COVID roundup: Most of Va. is now in vaccine phase 2
NoVa, Peninsula, Hampton still in first phase, but will progress by Sunday
Update, April 13: Virginia Department of Health pauses use of Johnson & Johnson vaccine as Centers for Disease Control and Prevention and the Food and Drug Administration advise halt due to rare blood clot issue.
The majority of the state has entered the second phase of COVID-19 vaccination as of Monday, opening eligibility to anyone age 16 and older who wants a shot. Still in phase 1c are Northern Virginia and parts of Hampton Roads, among other regions, but the entire state is expected to be in phase 2 by Sunday, the governor has announced.
Meanwhile, the state recorded 10,691 new COVID-19 cases last week and 126 deaths related to the coronavirus, reflecting rising numbers seen elsewhere in the nation. Two weeks ago, Centers for Disease Control and Prevention Director Rochelle Walensky issued a warning of another deadly surge of the virus, following a similar surge in European cases. Although Virginia has not, some states have dropped masking mandates and loosened other restrictions. As of Monday, the state has reported 636,862 total cases and 10,486 total deaths, and the current seven-day positivity rate is 6.1%, down 0.3% from last week.
Vaccination continues apace, although the number of Johnson & Johnson vaccine doses received this week by the state is down significantly due to the mix-up at the Baltimore-based pharmaceutical plant Emergent BioSolutions. Fifteen million doses had to be tossed out, and Dr. Danny Avula, Virginia’s vaccine coordinator, said the incident might delay efforts to vaccinate college students. As of Monday, 4.7 million doses have been administered statewide, and 36.6% of the population has gotten at least one dose, while 21.3% is fully vaccinated. The state is administering an average of 74,909 shots per day, the Virginia Department of Health reports.
The following counties are in phase 1c, which prioritizes vaccinations for people working in energy, higher education, finance, legal and housing and construction sectors, as well as water, waste removal, food service, transportation and logistics, information technology and communication, media and public safety, and public health workers not included in earlier vaccination phases: Amelia, Arlington, Buckingham, Charlotte, Cumberland, Dinwiddie, Fairfax, Greensville, James City, Lunenburg, Nottoway, Prince Edward, Prince George, Prince William, Surry, Sussex and York.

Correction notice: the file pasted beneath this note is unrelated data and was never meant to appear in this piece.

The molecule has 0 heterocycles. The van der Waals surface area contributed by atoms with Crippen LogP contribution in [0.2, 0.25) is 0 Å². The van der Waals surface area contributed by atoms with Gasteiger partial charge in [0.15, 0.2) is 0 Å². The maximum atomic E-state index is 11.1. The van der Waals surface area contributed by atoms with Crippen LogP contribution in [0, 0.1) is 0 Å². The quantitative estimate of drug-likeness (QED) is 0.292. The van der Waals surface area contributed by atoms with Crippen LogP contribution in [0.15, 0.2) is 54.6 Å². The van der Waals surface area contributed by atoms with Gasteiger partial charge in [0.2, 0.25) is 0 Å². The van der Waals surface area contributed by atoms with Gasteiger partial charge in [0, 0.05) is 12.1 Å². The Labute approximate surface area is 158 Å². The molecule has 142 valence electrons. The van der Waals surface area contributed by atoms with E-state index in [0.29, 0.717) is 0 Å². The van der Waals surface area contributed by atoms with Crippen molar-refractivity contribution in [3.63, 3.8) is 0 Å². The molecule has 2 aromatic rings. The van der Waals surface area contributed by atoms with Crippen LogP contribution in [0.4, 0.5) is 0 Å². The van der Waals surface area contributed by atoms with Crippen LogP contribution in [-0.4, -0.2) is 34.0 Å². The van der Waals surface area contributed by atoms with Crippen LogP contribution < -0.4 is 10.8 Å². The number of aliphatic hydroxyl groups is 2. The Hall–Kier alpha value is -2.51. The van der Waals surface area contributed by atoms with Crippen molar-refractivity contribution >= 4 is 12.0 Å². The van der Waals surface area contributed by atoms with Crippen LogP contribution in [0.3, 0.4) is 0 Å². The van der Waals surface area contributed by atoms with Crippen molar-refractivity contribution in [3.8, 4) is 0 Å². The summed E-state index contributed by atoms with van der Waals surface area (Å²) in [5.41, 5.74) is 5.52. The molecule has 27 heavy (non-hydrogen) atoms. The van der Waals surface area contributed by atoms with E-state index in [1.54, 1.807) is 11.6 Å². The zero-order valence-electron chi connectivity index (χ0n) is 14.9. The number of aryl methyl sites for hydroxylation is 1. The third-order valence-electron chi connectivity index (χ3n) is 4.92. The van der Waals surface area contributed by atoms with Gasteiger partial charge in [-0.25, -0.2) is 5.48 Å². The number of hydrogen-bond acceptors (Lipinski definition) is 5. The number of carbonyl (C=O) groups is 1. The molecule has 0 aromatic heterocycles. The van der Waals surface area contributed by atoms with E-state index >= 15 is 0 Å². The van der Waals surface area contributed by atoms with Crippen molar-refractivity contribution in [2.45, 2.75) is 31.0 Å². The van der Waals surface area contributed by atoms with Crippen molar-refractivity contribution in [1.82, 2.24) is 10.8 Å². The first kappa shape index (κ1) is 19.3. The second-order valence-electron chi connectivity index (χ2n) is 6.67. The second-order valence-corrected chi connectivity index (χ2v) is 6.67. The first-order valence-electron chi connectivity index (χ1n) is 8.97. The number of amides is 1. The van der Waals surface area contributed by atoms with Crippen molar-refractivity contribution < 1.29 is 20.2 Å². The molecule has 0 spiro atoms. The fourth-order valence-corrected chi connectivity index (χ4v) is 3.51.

The following cities are in phase 1c: Emporia, Fairfax, Falls Church, Hampton, Hopewell, Manassas and Williamsburg.
Full information on health districts’ phases is available here.
Although there are exceptions in which communities are allowing walk-in vaccination, appointments are still required at most places, even for localities in phase 2. All adult residents of Virginia can now register to get vaccinated at vaccinate.virginia.gov or call (877) VAX-IN-VA, or (877) 829-4682.
The state now ranks 12th in the nation for percentage of vaccine doses administered, according to CDC data analyzed by Becker’s Hospital Review.
As of Sunday, Virginia has seen 349 cases of the U.K. variant, an increase of 159 over the past week. Public health officials, including scientists tracking COVID-19 at the University of Virginia, have warned about the B.1.1.7 variant, which is highly contagious and likely the dominant strain in Virginia. In last week’s report, U.Va. researchers said that the Mount Rogers Health District in Southwest Virginia is experiencing a surge in cases. In addition to the variants, “vaccine hesitancy is the largest long-term risk to containing the impact of the pandemic,” the U.Va. report says.
With race and ethnicity information available for only 60.5% of people who have received shots in the state, the majority of shots have been received by white, non-Hispanic people — 65.2% as of Monday, according to VDH. Black Virginians have received 14.2% of shots, although they make up 19.9% of the state’s population, according to 2019 estimates by the U.S. Census; 9.1% of vaccines were given to Latino residents, who comprise about 9.8% of Virginians.
State health officials have focused attention on equitable administration of vaccinations, especially as Latino and Black residents are heavily represented among people who have been infected, hospitalized and died from the coronavirus. Among Virginia’s COVID deaths for which ethnicity and race were recorded, 24.8% were Black, and 6.4% were Latino.
As of April 8, the following health districts have positivity rates of 10% or higher:
- Mount Rogers — 14.2%, up from 11.4%
- Hampton — 10.9%, down from 13.4% on April 1
Globally, there are 136.2 million reported COVID-19 cases and 2,940,670 confirmed deaths, as of April 12. The United States, which has the most confirmed cases and deaths worldwide, has seen 31.2 million confirmed cases so far, with 562,360 deaths attributed to the coronavirus since February 2020. According to the CDC, 120 million U.S. residents have received at least one vaccine dose, or 36.4% of the nation’s population, and 74 million people, or 22.3% of the U.S. population, are fully vaccinated.